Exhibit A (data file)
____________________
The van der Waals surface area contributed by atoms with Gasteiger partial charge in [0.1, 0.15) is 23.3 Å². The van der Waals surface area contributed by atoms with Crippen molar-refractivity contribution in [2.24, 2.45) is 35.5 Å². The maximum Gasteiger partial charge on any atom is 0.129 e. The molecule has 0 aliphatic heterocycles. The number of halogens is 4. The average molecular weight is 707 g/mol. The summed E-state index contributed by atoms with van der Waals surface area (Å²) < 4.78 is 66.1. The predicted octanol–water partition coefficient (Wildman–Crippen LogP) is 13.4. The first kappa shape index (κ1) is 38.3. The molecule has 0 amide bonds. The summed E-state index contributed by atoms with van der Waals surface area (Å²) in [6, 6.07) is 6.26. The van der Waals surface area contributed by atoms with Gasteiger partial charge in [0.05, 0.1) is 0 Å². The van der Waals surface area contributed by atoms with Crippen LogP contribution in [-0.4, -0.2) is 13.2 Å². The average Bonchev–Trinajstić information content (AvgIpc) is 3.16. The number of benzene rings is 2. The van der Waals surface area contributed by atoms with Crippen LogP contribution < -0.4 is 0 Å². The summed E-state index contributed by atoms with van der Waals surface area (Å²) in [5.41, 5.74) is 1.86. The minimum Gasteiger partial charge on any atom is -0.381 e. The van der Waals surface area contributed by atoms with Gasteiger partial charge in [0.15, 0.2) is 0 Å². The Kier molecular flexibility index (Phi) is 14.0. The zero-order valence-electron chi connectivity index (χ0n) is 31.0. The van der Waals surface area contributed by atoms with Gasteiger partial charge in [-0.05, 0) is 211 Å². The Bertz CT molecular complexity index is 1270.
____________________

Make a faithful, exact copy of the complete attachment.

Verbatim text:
The van der Waals surface area contributed by atoms with Gasteiger partial charge in [0.1, 0.15) is 23.3 Å². The van der Waals surface area contributed by atoms with Crippen molar-refractivity contribution in [2.24, 2.45) is 35.5 Å². The maximum Gasteiger partial charge on any atom is 0.129 e. The molecule has 0 aliphatic heterocycles. The number of halogens is 4. The average molecular weight is 707 g/mol. The summed E-state index contributed by atoms with van der Waals surface area (Å²) < 4.78 is 66.1. The predicted octanol–water partition coefficient (Wildman–Crippen LogP) is 13.4. The first kappa shape index (κ1) is 38.3. The molecule has 0 amide bonds. The summed E-state index contributed by atoms with van der Waals surface area (Å²) in [6, 6.07) is 6.26. The van der Waals surface area contributed by atoms with Gasteiger partial charge in [0.05, 0.1) is 0 Å². The van der Waals surface area contributed by atoms with Crippen LogP contribution in [-0.4, -0.2) is 13.2 Å². The average Bonchev–Trinajstić information content (AvgIpc) is 3.16. The number of benzene rings is 2. The van der Waals surface area contributed by atoms with Crippen LogP contribution < -0.4 is 0 Å². The summed E-state index contributed by atoms with van der Waals surface area (Å²) in [5.41, 5.74) is 1.86. The minimum Gasteiger partial charge on any atom is -0.381 e. The van der Waals surface area contributed by atoms with Gasteiger partial charge in [0.15, 0.2) is 0 Å². The Kier molecular flexibility index (Phi) is 14.0. The zero-order valence-electron chi connectivity index (χ0n) is 31.0. The van der Waals surface area contributed by atoms with Gasteiger partial charge in [-0.05, 0) is 211 Å². The Bertz CT molecular complexity index is 1270.